Either become a redhead or wear a wig, those were the options.
Elie James didn't hesitate. She would cut her hair, go red and curl it up to become orphan Annie. No wig.
Wigs are itchy, the 10-year-old said. And she once had a wig come off last minute during a play. It didn't go well.
So on Wednesday, Elie was at Harrahs Salon on 12th Street getting her hair cut and a fade-off conditioner and color put in by salon co-owner and stylist Luann Harrah.
As Luann clipped the locks Elie had been growing out for a year, Elie's mother, Annette James, mentioned that Elie's hair was getting close to the length of the emergency pixie cut she received when she was 4 and had a minute alone with a pair of safety scissors while doing a craft one afternoon.
Elie just smiled into the salon mirror. She has grown up plenty since then and is excited to take on what has been her "dream role" since watching the 1982 film "Annie."
"I like how she's tough about everything," Elie said. "She never gives up and she's kind."
Elie will do her best to bring those characteristics to the stage during The Theatre Project's production of the musical "Annie" at 7 p.m. Friday and Saturday, Dec. 7–8 and Dec. 14–15, and at 2 p.m. Saturday, Dec. 8 and Dec. 15.
The musical will be performed in the Grand Junction High School auditorium, 1400 N. Fifth St. Elie will perform as Annie in all but one of those performances, handing off the limelight for one night to her understudy.
There are more than 120 people acting in the production, 90 of them children, said Dana Schmidt-Clingman, director for "Annie" and artist director for The Theatre Project.
There also are multiple family members from several families cast in the musical, she said.
There's a mother and daughter, a husband and wife, and in Elie's case, her entire immediate family plus a couple cousins. Even Elie's grandma, Mary Anne Pacini, got in on the show by making Elie's dress for "Annie."
Elie's parents, Josh and Annette James, will play Rooster and his girlfriend, Lily. Elie's brother, Jesse James, 7, will be part of the chorus along with one of those cousins and the two will get to play tag in one scene.
"He likes to make everybody laugh," Annette said of her son.
Annette hadn't planned to audition for "Annie," but the director asked her to give it a shot, so she did.
"I haven't been on the stage in more than 20 years," she said. The last time was her junior year of high school with "Hello, Dolly!"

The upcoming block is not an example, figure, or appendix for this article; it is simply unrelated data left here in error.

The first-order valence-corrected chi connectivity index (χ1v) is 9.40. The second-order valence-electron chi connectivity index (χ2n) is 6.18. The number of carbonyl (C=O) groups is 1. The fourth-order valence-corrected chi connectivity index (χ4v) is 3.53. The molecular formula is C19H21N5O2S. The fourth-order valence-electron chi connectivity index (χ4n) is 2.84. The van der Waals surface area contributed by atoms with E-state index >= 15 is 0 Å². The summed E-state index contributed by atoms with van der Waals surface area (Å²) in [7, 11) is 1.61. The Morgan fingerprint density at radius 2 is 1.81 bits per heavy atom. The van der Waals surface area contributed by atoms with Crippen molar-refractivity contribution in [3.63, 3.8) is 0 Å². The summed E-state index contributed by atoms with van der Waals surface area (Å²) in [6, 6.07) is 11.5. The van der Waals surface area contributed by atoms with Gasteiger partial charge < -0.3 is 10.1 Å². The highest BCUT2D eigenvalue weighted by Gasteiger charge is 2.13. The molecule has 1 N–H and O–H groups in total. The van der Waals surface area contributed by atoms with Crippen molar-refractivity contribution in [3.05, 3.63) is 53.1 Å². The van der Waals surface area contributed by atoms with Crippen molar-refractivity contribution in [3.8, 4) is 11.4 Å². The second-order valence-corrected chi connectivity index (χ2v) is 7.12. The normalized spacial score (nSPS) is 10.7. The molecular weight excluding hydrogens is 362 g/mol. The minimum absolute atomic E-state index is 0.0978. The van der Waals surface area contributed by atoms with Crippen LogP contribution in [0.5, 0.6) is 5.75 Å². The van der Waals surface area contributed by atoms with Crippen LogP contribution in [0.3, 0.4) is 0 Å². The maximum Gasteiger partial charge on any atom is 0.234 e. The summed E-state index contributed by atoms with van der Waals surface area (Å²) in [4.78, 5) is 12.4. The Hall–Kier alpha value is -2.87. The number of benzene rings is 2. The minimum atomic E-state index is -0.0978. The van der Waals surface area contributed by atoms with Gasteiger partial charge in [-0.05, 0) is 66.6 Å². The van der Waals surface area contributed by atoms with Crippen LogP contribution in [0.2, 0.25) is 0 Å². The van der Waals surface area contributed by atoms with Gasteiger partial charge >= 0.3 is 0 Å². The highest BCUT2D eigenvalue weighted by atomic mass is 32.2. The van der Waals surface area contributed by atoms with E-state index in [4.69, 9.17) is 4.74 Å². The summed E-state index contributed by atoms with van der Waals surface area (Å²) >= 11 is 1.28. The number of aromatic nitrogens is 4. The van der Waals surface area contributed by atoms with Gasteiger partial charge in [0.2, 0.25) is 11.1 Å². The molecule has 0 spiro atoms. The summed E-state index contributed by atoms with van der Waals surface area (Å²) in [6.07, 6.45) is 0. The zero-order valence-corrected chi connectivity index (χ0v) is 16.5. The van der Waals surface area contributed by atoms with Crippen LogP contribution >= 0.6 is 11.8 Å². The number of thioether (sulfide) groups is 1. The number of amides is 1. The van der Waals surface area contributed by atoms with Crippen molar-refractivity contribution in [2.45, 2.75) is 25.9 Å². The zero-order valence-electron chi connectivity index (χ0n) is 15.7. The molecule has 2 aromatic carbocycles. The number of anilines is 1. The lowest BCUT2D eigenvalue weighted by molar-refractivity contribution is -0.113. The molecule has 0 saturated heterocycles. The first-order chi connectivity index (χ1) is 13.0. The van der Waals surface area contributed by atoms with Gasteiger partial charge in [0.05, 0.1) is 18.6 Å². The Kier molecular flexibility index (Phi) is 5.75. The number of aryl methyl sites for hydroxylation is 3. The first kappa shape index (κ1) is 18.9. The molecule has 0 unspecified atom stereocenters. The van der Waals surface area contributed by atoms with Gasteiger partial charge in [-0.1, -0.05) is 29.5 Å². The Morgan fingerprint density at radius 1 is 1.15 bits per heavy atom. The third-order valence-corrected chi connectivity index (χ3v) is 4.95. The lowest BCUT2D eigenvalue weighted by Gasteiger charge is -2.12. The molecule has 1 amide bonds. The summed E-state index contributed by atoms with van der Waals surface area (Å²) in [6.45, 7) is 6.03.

Josh has been involved with a number of The Theatre Project productions both off and on the stage, including the role of Oberon in last summer's "A Midsummer Night's Dream," He is the nonprofit's community liaison and directs its Original Script program that allows kids to create their own stage productions from the plot to the music.
For his role as Rooster in "Annie," Josh grew a mustache and after the last performance, "I don't care how late it is, I'm going to cut it off," he said.
"Yeah, that doesn't stay," Annette said.
Despite the mustache, the family has enjoyed the challenges of all being part of one production, all attending rehearsals and each of them having a character to develop.
"We get to play opposite each other, which is kind of nice," Josh said of himself and Annette.
In "Annie," which is set in the early 1930s in New York City, Rooster is the evil brother of the horrible Miss Hannigan, who operates the orphanage Annie escapes from after deciding to find her parents.
During her adventures away from the orphanage, Annie meets billionaire Oliver Warbucks, who wants to adopt her, but agrees to help her find her parents by offering a sizable reward for them to come forward.
Rooster and his girlfriend, Lily, pose as Annie's parents in an attempt to get the reward and share it with Miss Hannigan.
"I have to act like a floozy and I'm not a floozy," Annette said of Lily.
Seeing each member of his family grow as a performer has been fun, particularly watching Elie figure out Annie, Josh said.
Elie definitely likes "being the main part," she said. She has been acting since she was 5 and thrives on the interaction she has with theater friends and getting to act with adults.
Her favorite songs in "Annie" are "Maybe," in which Annie sings about how good it would be to find her parents, and "Tomorrow," which has the message that "there's no need to be sad. The next day is coming up," Elie said.
And speaking of tomorrow, "she may love being a redhead so much, she'll want to make it permanent," Annette said.